The picture above might be helpful if you can read Korean. The smaller fees are for entrance to the park. There is a mountain you can climb to visit a temple. Camping overnight cost a bit more. Mark paid about 9,000KRW for him and me. Having camped in Korea before  I think the price is calculated like this:

  • 2 adult entrance tickets: 1,500KRW X 2 = 3,000KRW (We were of a group of less than 30 people.)
  • 2 adults with own tent:   3,000KRW X 2 = 6,000KRW

  • total   = 9,000KRW (about 9USD)

That’s how it worked at Muuido.

There might be tents to rent, but don’t count on it. It might be something that’s only available in the summer.

Hours:

Always open

Notes:

  • There is a 24 hour Family Mart right by the entrance where you can buy food and supplies.
  • There is a restaurant or two within the campsite, but they aren’t always open. Unfortunately we didn’t see a noraebang.
  • The further you go up the better the campsites get.
  • There are wooden platforms you can put your tent on, but you don’t have to use them.
  • You can pitch your tent anywhere you find space.

Oktokki Space Center
(옥토끼 우주센터)

How to Get There:

From Hamheodongcheon Campsite:

  • Take any bus heading towards the main bus terminal (the one you go to when you want to go to Incheon.)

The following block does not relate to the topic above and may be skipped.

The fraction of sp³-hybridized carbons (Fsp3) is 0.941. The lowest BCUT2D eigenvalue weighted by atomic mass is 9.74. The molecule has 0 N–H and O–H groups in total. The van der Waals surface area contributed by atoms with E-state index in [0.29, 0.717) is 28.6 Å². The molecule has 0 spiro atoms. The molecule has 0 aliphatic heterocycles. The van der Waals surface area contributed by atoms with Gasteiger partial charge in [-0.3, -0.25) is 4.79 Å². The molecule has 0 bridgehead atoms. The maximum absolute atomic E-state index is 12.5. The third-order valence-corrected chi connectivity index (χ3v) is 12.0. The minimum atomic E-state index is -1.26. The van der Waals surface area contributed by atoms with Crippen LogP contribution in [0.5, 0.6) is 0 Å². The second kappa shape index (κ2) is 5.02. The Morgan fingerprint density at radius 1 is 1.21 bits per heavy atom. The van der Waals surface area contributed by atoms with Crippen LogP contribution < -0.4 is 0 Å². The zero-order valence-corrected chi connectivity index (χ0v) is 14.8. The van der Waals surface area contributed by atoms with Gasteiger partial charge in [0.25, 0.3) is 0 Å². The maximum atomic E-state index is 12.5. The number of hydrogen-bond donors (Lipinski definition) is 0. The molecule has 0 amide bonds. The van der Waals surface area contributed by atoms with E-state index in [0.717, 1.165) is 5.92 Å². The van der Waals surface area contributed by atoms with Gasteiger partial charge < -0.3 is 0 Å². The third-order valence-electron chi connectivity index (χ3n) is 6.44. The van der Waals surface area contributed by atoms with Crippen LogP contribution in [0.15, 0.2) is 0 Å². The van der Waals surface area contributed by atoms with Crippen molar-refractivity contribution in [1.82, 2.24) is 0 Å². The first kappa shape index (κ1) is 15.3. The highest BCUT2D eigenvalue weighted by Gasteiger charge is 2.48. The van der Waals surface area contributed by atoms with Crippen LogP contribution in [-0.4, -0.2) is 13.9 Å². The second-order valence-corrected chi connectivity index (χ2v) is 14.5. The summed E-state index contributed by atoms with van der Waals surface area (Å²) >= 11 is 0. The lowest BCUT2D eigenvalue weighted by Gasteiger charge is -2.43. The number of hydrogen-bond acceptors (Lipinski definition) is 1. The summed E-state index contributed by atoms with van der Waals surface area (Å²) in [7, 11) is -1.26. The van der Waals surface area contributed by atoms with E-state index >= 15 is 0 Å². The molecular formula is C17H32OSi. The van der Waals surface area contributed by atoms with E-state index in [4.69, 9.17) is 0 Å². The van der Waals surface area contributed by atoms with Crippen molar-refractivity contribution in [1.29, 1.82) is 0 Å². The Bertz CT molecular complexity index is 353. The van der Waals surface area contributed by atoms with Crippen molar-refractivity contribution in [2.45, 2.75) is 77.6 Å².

• Tell the driver where you want to go.

From Dongmak beach:

  • Stand at the bus stop on the side of the road that the beach is on. Flag down any bus.
  • Tell the driver where you want to go.

From Ganghwa Terminal:

  • Take bus #14 tell the driver where you want to go.

I’m not sure if there is a bus stop at the space center, but buses on this island seem to stop whenever someone flags them down or wherever someone needs to get off.

Address:

1026 Buleun-myeon Duun-ri, Ganghwa-gun, Incheon
South Korea

Phone:

  • 032-937-6918

Website

Cost:

Adults = 13,000KRW

Hours:

  • 9:30 ~ 19:00

Notes:

  • This park seems to be for kids, but it was on road 84 and easy to get to from our campsite. We had fun there and spent about 3 hours playing and taking photos.
  • If you go, try the 4 season sledding in the back.
  • The place has air conditioning!

Gwangseongbo
(광성보)

How to Get There:

  • 37°39’54.0″N 126°31’48.4″E

From Ganghwa Terminal:

  • This bus will be parked at gate 6 and will not have a number. This bus runs very infrequently.
  • Tell the bus driver where you want to go.

To go back to the terminal take any bus that stops at the bus stop whether it goes to the terminal or not. If it doesn’t go to the terminal get off when the bus gets on road number 84. Right before the turn to road 84 you will see, on the right side, an ad for a restaurant of a guy making noodles.

Once on road 84 stop any bus headed north, (going in the direction opposite of the bus you got off of).

Website

Cost:

Adult: 1,100KRW

Notes:

  • There is muddy fishing area nearby.
  • Bring your fishing rod

Map: